Muharraq: The Pearling City

Old Muharraq settlement was  Bahrain’s capital from 1810 to 1923, the peak years of the pearling economy, and is today the predominate city of Bahrain’s second largest island.

 

For centuries, Muharraq was the Arabian Gulf’s pearling capital: it was the Gulf’s most active and prosperous pearling city; the largest number of pearl divers lived here; virtually everybody was involved directly in pearling activities or its supply industries; and Muharraq boasted the largest fleet of pearling vessels.

 

Muharraq can be distinguished from many other Arabian Gulf settlements in that, by the last decades of the pearling economy, the city was built largely of coral stone. In contrast, around the turn of the twentieth century several of the Gulf’s smaller pearling centres, such as Dubai, were almost entirely barasti settlements (temporary houses made of palm material). This stone construction ensured the survival of significant elements in Muharraq that now constitute a unique testimony of the pearling societies not only of Bahrain but of the Arabian Gulf region.

 

The decline of the pearling economy and the almost simultaneous discovery of oil and gas resources in Bahrain saw Muharraq’s role diminish, and that of the city of Manama, located just across the harbour on the main island of Bahrain, expand. The development pressures on the new capital helped Muharraq retain much of its atmosphere. Despite a great deal of modern construction, in most parts of Muharraq city, the street pattern remains the same as in the pearling era, characterised by a maze of narrow, often picturesque alleyways.

Fakhro House, 2016, Camille Zakharia

Siyadi Majlis, 2016, Camille Zakharia

Pearling Economy

The oyster beds on the north of Bahrain were the centre of a natural pearl fishery that dominated the Arabian Gulf from at least the 3rd century BC until the early 20th century. Exploding demand for pearls beginning in the 19th century produced a single product economy in Bahrain, centred in its then capital and the capital of Arabian Gulf pearling, Muharraq.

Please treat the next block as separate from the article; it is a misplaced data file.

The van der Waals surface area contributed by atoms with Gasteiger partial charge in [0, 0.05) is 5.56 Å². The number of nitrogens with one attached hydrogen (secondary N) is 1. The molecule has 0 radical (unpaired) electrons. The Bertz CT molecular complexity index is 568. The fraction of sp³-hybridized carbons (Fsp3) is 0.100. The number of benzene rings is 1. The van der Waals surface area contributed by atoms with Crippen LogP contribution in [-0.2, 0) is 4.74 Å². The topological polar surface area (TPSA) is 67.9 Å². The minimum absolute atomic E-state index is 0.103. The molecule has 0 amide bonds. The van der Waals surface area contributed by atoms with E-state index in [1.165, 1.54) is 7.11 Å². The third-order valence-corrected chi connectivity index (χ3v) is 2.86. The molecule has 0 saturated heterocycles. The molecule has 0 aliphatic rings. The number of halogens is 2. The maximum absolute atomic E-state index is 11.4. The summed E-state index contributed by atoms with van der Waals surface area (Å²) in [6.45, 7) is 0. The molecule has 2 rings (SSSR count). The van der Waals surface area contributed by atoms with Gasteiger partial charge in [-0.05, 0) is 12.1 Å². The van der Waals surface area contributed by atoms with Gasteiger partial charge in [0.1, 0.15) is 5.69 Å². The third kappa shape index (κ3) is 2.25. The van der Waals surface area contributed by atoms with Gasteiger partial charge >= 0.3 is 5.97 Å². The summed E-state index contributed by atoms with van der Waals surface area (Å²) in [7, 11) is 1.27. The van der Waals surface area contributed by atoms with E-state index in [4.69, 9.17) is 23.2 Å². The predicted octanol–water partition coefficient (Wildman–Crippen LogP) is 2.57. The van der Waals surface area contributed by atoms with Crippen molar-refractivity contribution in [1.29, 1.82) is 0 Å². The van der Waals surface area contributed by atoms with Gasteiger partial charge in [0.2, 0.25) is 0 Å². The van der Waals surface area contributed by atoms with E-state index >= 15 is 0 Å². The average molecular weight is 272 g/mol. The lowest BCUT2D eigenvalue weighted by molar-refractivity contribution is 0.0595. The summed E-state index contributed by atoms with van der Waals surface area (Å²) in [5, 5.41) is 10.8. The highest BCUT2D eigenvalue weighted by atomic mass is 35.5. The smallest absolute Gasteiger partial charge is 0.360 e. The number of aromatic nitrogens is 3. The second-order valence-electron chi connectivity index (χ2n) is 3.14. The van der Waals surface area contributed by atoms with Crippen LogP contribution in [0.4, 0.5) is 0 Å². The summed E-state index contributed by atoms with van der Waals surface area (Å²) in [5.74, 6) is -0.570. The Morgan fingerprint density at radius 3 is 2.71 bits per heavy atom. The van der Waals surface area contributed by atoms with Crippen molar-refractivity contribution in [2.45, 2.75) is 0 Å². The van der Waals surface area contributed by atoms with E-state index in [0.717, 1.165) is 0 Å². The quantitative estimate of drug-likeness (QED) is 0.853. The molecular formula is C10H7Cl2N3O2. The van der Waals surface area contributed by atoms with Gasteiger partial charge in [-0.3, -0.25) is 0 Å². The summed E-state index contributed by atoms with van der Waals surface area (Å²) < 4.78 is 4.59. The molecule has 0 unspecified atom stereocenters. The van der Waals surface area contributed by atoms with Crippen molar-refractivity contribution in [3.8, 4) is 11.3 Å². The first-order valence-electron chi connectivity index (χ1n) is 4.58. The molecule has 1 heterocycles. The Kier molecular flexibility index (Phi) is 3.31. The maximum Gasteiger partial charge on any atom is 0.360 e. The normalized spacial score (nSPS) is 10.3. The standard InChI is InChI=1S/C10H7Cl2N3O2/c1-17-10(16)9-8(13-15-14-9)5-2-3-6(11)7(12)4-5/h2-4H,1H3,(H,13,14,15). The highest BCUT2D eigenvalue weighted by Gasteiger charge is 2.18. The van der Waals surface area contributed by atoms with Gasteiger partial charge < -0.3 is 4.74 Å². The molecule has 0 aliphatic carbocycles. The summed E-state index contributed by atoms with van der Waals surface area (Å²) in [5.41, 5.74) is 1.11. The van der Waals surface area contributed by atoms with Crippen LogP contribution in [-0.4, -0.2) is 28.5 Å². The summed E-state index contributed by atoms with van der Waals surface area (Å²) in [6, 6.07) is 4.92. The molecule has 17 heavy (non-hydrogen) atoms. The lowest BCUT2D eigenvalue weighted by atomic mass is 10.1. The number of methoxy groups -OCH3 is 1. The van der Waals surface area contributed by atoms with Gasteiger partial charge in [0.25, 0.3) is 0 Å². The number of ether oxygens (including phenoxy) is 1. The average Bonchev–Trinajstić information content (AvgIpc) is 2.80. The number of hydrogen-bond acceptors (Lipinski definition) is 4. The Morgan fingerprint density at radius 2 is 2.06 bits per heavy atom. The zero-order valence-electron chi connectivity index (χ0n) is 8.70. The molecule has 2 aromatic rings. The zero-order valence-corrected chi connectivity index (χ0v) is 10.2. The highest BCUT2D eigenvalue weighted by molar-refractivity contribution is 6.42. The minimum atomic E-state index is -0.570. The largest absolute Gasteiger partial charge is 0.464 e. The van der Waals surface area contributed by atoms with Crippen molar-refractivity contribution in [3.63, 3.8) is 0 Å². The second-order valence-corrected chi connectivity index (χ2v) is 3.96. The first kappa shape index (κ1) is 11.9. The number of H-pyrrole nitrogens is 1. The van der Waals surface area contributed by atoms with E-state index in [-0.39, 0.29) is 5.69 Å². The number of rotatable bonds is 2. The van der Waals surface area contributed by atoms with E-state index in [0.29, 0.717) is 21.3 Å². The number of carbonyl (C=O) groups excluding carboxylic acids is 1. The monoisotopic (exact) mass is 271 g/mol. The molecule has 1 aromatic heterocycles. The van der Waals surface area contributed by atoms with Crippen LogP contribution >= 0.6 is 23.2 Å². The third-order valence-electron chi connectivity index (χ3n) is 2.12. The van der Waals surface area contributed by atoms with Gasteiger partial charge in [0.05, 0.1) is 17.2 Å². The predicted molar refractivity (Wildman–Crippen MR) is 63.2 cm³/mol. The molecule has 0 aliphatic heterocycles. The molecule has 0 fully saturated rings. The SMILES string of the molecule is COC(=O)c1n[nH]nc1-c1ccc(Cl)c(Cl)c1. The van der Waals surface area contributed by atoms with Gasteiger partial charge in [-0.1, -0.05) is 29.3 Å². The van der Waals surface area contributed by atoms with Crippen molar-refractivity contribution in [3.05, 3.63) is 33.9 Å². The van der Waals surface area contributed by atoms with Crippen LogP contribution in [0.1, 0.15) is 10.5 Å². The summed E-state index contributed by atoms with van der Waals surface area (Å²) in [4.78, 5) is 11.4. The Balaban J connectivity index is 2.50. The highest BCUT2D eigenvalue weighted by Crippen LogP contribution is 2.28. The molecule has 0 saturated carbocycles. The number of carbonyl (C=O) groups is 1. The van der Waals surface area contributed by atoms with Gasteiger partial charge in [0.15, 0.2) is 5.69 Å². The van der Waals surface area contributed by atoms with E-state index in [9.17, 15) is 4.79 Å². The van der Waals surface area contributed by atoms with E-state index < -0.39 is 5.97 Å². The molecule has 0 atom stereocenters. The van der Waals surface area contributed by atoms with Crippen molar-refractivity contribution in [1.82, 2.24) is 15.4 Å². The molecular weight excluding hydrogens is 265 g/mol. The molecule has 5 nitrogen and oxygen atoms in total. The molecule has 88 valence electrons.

Pearl exports contributed three quarters of Bahrain’s total exports in 1877, with most destined for Bombay, Persia and Turkey. Europe emerged as a major direct market for Bahrain’s pearl exports following the turn of the century, and by 1904-05 an estimated 97.3 per cent of the Gulf’s turnover in pearls was traded through Bahrain. The value of Bahrain’s pearl exports increased six fold between 1900 and 1912, when Indian merchants were joined in Bahrain by others from Paris, London and New York, all vying to secure the finest pearls at source.

 

Bahrain’s annual pearl fishery was a community-wide endeavour: from pearling merchants, divers and dhow captains to boat builders, timber merchants and general goods suppliers, nearly every profession found in Muharraq city existed to serve the pearling economy.

 

The pearling economy reached its apex in 1911-12, after which a series of catastrophes including wars, price crashes, the arrival of cheap cultivated pearls, the Wall Street crash and its impact on the market for luxury goods, and riots by divers aggrieved at the loss of income, all led to the decline in the 1930s and ultimately total collapse of the industry by 1950.

Traditional Dhow, 1967, Abdulla Al Khan

Pearling Society

For millennia, pearling and its associated trades shaped the economy and culture of Bahrain’s island society.  As a centre for pearling, Bahrain was the regional economic hub where pearl divers and other crew from across the Gulf arrived to test their fate on board the dhows. The outcome of the pearling season provided the livelihood of many local residents and their trades, amongst them: merchants, creditors, boat owners and makers, captains, divers, haulers, and sail-makers. Pearls collected in Bahrain were sent to Europe and India where they were refined and traded to larger markets.

 

Even though the pearl collection industry became exhausted as a result of irreversible economic change in the 20th century, many of its features and practices survive, and it remains the major factor in Bahraini cultural identity. The surviving traces of Bahrain’s tangible and intangible pearling heritage are rare testaments to the Gulf’s trans-regional, socio-economic connections before the discovery of oil.

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